Is lifting with a bent back economical?

    Lifting with a rounded back has actually been found to be a more economical style of lifting than lifting with a straight back. There is less overall muscular usage and energy expended using this technique than there is with a straight-back lift. If you are performing repeated lifting, maybe you will adapt your lifting technique as you go to utilise and stress different parts of your body rather than repeatedly stressing one area over and over. At the end of the day, I think that is the best way to do it, variety and exposing your body to different stresses means we can adapt to different things rather than simply performing the same thing over and over.

    Is lifting with a bent back easier?

    I really do think it is for 90% of lifts. I personally don’t go to the gym as I don’t enjoy it so I don’t have the desire to perform heavy deadlifts. But for 90% of day-to-day life lifting bent back lifting is so much easier and more comfortable. Often it takes people who have been habitually straight back lifting some time to adapt and change their style but often just learning to relax those muscles a little bit can make a world of difference.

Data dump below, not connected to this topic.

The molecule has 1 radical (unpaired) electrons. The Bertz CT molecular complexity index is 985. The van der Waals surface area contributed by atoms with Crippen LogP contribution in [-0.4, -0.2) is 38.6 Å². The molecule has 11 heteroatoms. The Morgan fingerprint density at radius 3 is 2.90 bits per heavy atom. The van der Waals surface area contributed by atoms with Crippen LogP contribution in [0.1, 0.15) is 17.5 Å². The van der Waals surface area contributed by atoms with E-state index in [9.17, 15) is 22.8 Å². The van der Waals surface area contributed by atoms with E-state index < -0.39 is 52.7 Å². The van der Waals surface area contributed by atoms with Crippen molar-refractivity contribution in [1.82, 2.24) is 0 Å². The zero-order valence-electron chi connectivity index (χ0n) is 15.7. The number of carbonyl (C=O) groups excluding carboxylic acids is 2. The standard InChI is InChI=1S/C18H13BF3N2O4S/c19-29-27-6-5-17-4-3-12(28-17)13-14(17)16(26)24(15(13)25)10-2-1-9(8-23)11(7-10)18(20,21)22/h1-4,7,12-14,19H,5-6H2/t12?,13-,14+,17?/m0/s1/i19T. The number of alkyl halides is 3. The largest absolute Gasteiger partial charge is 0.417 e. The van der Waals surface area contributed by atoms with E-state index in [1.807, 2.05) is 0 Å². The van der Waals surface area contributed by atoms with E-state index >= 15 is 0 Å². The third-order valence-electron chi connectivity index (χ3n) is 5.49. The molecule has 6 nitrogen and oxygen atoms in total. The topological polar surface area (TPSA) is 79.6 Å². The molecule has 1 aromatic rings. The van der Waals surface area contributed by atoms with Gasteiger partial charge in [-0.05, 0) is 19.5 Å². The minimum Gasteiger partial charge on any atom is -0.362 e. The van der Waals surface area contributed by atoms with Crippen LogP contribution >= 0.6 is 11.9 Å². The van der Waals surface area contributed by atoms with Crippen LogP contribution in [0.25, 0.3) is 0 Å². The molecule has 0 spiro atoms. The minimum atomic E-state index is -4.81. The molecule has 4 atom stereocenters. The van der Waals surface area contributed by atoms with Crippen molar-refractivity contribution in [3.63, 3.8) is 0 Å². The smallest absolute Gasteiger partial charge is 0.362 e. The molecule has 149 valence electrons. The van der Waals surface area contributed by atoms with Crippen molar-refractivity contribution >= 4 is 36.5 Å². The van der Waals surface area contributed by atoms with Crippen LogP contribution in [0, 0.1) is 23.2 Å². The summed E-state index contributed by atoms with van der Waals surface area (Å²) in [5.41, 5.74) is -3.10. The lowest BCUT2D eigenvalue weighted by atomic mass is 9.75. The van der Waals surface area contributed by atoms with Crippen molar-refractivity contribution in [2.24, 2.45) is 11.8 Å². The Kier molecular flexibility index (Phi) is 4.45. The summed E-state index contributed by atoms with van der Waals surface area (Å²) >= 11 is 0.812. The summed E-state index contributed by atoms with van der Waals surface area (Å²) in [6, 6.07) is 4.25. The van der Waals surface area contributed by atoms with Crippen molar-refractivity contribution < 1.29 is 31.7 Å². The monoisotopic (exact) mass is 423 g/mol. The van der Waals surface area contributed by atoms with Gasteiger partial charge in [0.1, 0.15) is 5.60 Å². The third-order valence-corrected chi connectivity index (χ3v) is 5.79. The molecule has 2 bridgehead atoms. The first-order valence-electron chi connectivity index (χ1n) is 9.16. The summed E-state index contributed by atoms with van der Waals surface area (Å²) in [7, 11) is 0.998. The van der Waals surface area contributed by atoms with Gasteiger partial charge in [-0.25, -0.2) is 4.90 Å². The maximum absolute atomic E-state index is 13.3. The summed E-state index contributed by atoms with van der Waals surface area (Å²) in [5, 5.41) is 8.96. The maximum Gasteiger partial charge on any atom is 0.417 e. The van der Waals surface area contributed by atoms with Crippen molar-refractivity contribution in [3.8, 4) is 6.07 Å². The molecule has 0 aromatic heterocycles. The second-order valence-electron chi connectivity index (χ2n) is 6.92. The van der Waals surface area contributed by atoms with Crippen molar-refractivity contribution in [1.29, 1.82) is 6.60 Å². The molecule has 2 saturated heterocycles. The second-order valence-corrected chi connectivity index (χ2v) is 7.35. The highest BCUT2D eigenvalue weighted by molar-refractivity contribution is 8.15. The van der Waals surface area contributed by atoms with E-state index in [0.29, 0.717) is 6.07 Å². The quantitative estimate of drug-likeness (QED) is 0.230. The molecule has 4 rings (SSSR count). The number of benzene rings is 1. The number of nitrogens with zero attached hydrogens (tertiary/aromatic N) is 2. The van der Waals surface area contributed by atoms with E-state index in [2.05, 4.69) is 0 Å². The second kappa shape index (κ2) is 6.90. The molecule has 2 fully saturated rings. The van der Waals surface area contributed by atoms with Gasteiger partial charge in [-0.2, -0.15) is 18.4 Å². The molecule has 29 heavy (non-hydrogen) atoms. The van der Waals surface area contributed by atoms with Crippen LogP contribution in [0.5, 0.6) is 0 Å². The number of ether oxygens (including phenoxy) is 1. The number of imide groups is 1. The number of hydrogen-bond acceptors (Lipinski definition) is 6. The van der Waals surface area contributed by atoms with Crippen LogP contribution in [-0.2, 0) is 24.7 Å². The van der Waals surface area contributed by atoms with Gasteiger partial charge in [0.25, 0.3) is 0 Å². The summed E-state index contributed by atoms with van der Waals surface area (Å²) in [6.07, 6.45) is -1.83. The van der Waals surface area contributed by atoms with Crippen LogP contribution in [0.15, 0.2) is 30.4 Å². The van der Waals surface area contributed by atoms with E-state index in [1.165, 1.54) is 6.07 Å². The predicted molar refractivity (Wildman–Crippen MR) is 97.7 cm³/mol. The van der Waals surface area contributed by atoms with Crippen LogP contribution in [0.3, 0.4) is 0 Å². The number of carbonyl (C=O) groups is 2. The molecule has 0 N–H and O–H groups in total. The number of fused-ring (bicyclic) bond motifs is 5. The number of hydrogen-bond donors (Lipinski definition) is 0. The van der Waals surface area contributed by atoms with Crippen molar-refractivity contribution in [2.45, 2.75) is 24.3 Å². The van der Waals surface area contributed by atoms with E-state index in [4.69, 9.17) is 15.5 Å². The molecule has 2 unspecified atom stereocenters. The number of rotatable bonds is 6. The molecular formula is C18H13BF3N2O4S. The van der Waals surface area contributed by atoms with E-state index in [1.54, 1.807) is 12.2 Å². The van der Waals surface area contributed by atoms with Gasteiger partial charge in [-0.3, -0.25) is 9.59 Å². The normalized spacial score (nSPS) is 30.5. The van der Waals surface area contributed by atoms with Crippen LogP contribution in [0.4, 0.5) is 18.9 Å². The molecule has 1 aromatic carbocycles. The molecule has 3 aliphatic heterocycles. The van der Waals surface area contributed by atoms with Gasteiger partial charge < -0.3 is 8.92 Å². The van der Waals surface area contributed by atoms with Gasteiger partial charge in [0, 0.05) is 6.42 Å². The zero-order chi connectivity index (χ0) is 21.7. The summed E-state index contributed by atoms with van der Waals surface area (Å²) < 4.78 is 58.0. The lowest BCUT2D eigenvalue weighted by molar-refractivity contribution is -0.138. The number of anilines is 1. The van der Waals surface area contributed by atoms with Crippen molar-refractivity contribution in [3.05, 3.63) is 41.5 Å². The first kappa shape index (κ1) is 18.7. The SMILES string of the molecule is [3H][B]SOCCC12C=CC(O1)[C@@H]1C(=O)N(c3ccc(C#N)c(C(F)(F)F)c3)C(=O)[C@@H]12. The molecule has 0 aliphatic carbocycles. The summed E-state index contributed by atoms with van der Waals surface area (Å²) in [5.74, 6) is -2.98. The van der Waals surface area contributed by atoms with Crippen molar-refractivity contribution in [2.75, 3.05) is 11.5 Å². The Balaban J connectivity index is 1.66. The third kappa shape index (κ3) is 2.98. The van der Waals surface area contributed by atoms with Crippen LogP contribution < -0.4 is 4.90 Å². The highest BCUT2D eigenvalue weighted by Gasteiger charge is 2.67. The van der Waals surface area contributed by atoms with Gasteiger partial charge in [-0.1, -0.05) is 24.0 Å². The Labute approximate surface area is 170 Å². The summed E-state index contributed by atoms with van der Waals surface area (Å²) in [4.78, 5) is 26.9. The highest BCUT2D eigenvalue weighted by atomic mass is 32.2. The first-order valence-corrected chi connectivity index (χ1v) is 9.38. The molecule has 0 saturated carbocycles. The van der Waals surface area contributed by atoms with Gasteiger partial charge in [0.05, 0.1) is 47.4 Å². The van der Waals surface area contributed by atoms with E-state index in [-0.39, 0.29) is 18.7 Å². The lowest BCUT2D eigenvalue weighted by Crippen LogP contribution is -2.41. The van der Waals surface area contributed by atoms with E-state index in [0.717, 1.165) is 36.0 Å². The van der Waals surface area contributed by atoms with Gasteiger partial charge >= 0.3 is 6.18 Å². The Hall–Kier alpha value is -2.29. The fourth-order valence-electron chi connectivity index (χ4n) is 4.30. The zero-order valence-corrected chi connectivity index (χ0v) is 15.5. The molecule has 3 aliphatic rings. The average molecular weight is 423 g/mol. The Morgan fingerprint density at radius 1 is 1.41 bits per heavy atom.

But someone told me in the ’70s to always lift with your knees

    The predominant theory at the time was that “we need to reduce stress on the spine”. This is great, but all we really did was change it from shearing forces to compressive forces, not exactly the best trade-off is it? Modern lifting technique recommends that lifting with a flexed lumbar spine, within reason, is more economical, and safer, you can produce more muscle force, and honestly, I think it’s just simply more comfortable to do. If you have had a back injury before from lifting, that’s totally ok, you will rehab, you will get stronger, and it does not mean that your back is damaged, weak, fragile, and needs you to compress the living daylights out of it by contracting anything and everything around it. Your back is a strong and stable structure, arguably one of the most stable in the body and it is designed to bend and move and load in different positions.

    What if I “pop a disc” while lifting?